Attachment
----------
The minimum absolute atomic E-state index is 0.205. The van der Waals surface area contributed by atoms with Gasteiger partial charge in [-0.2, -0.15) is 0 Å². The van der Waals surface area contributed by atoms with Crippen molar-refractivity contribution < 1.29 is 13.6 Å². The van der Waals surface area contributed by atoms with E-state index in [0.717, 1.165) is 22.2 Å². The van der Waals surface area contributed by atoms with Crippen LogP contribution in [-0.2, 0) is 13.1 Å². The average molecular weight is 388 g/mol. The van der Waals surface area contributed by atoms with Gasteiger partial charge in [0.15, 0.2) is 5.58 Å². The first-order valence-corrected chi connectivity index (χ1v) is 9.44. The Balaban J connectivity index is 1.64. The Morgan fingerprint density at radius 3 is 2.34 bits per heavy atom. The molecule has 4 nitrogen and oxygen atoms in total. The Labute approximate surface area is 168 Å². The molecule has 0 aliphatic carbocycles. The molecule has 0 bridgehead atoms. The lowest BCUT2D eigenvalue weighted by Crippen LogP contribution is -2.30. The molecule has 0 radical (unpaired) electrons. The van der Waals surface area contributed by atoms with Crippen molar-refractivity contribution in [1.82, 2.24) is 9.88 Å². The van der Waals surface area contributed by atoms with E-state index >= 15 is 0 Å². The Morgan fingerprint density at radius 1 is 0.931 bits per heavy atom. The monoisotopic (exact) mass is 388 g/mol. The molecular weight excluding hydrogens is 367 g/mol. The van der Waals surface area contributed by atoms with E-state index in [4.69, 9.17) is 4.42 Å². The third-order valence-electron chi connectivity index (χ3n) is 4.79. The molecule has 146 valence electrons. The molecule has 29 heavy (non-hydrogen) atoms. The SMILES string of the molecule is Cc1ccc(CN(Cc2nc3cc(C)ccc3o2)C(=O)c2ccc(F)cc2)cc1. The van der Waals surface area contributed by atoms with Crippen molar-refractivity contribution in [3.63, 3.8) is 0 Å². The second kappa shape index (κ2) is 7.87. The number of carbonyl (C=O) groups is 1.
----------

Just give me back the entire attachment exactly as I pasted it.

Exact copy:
The minimum absolute atomic E-state index is 0.205. The van der Waals surface area contributed by atoms with Gasteiger partial charge in [-0.2, -0.15) is 0 Å². The van der Waals surface area contributed by atoms with Crippen molar-refractivity contribution < 1.29 is 13.6 Å². The van der Waals surface area contributed by atoms with E-state index in [0.717, 1.165) is 22.2 Å². The van der Waals surface area contributed by atoms with Crippen LogP contribution in [-0.2, 0) is 13.1 Å². The average molecular weight is 388 g/mol. The van der Waals surface area contributed by atoms with Gasteiger partial charge in [0.15, 0.2) is 5.58 Å². The first-order valence-corrected chi connectivity index (χ1v) is 9.44. The Balaban J connectivity index is 1.64. The Morgan fingerprint density at radius 3 is 2.34 bits per heavy atom. The molecule has 4 nitrogen and oxygen atoms in total. The Labute approximate surface area is 168 Å². The molecule has 0 aliphatic carbocycles. The molecule has 0 bridgehead atoms. The lowest BCUT2D eigenvalue weighted by Crippen LogP contribution is -2.30. The molecule has 0 radical (unpaired) electrons. The van der Waals surface area contributed by atoms with Crippen molar-refractivity contribution in [1.82, 2.24) is 9.88 Å². The van der Waals surface area contributed by atoms with E-state index >= 15 is 0 Å². The Morgan fingerprint density at radius 1 is 0.931 bits per heavy atom. The monoisotopic (exact) mass is 388 g/mol. The molecular weight excluding hydrogens is 367 g/mol. The van der Waals surface area contributed by atoms with E-state index in [4.69, 9.17) is 4.42 Å². The third-order valence-electron chi connectivity index (χ3n) is 4.79. The molecule has 146 valence electrons. The molecule has 29 heavy (non-hydrogen) atoms. The SMILES string of the molecule is Cc1ccc(CN(Cc2nc3cc(C)ccc3o2)C(=O)c2ccc(F)cc2)cc1. The van der Waals surface area contributed by atoms with Crippen molar-refractivity contribution in [3.63, 3.8) is 0 Å². The second kappa shape index (κ2) is 7.87. The number of carbonyl (C=O) groups is 1.